We have a love-hate relationship (okay, mostly love) with our high heels. We love how long and lean they make our legs look, and we go weak in the knees for impossible-to-walk-in stunners. That said, we’re not the happiest of campers when we slip out of our stilettos and slingbacks only to reveal tired, achy, even blistered feet.
All things considered, it’s really no wonder our feet suffer from our sartorial choices. Every step we take puts three times our body weight on our feet, says Suzanne Levine, DPM, a podiatry surgeon and author of My Feet Are Killing Me. Add crazy high heel height and an uncomfortable fit to the mix, and we’ve got footwear that’s more tortuous than trendy. Luckily, we don’t have to throw out our favorite shoes to keep foot pain at bay. Here, Levine shares tips on how to recover after a night of high heel pain.
Ice, ice, baby: It might not be what you want to do the second you get home after hitting the town, but icing your feet could save you from next day soreness. Levine suggests applying ice—whether it’s an ice pack or just a package of frozen vegetables—to your feet for about 15 minutes. Not only will it lightly numb the area, but it’ll also help reduce any swelling you may have.
Soak them: Treat your feet to their very own bath. One technique: Add Epsom salts to warm water and soak your feet for instant stress relief. If you’re feeling a little more ambitious, fill up one basin with lukewarm water, another with piping hot water, and move your feet from one to the other to reduce inflammation, suggests Levine.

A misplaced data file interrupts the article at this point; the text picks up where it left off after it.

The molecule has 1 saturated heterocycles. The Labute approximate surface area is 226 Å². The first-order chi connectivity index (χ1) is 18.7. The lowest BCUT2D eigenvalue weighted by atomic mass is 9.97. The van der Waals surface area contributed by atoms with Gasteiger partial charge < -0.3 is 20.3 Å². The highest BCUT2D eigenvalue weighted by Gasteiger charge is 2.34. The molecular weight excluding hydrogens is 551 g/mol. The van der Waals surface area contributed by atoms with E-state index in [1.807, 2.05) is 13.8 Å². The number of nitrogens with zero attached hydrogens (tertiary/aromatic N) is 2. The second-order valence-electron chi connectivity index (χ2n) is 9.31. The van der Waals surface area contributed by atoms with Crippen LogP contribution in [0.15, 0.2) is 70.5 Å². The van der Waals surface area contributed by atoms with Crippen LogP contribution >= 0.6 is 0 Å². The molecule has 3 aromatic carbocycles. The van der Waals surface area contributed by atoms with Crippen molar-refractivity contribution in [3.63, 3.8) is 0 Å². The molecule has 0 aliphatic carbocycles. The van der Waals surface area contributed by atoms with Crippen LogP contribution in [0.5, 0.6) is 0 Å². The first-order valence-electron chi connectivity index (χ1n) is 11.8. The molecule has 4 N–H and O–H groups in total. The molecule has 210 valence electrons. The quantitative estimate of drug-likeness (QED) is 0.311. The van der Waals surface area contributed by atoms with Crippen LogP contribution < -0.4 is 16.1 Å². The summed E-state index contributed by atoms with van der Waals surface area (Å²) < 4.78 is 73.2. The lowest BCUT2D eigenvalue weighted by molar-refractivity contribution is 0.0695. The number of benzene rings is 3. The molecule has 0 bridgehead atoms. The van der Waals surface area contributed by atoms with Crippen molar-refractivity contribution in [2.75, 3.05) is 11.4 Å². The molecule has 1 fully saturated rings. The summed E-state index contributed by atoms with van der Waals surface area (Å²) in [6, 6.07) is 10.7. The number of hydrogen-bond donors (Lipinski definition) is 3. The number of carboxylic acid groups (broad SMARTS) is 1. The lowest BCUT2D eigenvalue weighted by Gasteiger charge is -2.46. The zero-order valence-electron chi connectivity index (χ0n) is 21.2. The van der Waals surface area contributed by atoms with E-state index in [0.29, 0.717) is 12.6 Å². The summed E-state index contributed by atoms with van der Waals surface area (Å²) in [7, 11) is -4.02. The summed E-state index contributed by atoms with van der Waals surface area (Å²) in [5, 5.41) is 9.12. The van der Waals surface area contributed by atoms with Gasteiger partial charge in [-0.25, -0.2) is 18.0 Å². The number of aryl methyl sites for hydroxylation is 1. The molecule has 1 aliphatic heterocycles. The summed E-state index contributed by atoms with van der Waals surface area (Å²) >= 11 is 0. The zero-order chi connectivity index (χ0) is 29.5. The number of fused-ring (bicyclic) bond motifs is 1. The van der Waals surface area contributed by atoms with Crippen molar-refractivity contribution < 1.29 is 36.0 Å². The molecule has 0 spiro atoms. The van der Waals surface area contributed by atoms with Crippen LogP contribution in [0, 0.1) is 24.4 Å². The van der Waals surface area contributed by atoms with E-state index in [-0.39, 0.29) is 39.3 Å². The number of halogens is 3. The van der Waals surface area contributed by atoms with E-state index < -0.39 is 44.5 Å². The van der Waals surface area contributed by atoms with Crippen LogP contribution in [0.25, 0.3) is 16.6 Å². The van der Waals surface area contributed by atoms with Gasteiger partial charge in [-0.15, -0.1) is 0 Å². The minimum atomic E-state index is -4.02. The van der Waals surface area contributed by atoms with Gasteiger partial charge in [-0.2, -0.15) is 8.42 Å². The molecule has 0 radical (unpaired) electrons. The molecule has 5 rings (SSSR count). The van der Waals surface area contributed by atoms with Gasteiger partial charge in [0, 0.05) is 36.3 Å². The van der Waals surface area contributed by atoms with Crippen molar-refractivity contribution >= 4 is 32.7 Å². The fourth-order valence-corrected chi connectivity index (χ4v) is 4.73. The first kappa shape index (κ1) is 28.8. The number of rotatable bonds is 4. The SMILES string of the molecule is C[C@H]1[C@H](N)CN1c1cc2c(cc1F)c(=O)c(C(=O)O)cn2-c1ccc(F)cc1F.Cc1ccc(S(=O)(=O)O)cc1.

Forget about flats: No, not permanently! But after wearing your highest heels, slip into shoes with a lower heel height—not completely flat ones, she suggests. The less extreme change will help your feet adjust.
Pamper them: For some heaven sent R&R, massage your tired tootsies. In fact, whether you hit the spa or go the DIY route, we recommend treating yourself to a full pedicure after a long day or night spent teetering around in heels. Use one of our favorite new gadgets, the Pedi by Clarisonic Pedi Sonic Foot Transformation System, to buff and smooth your skin without having to step a foot outside. Then massage a thick, moisturizing cream (or analgesic cream, which is a topical pain reliever, as per Levine’s suggestion) onto your feet, ankles and calves for some much needed soothing.
Work them out: When we think of a sweat session, we don’t generally consider doing anything for our feet. To keep them healthy (and minimize high heel pain), it’s a good idea to do some simple but effective exercises. Download Foot Uplift, a free app created by Levine that includes different exercises designed to strengthen and improve the muscles of your foot.
Call the doc: If you’re feeling numbness in your toes or any really agonizing foot pain, it’s time to call the professionals. Ignoring that kind of discomfort could lead to longer-term problems in your feet, knees and back.
Image via Tooga/Getty Images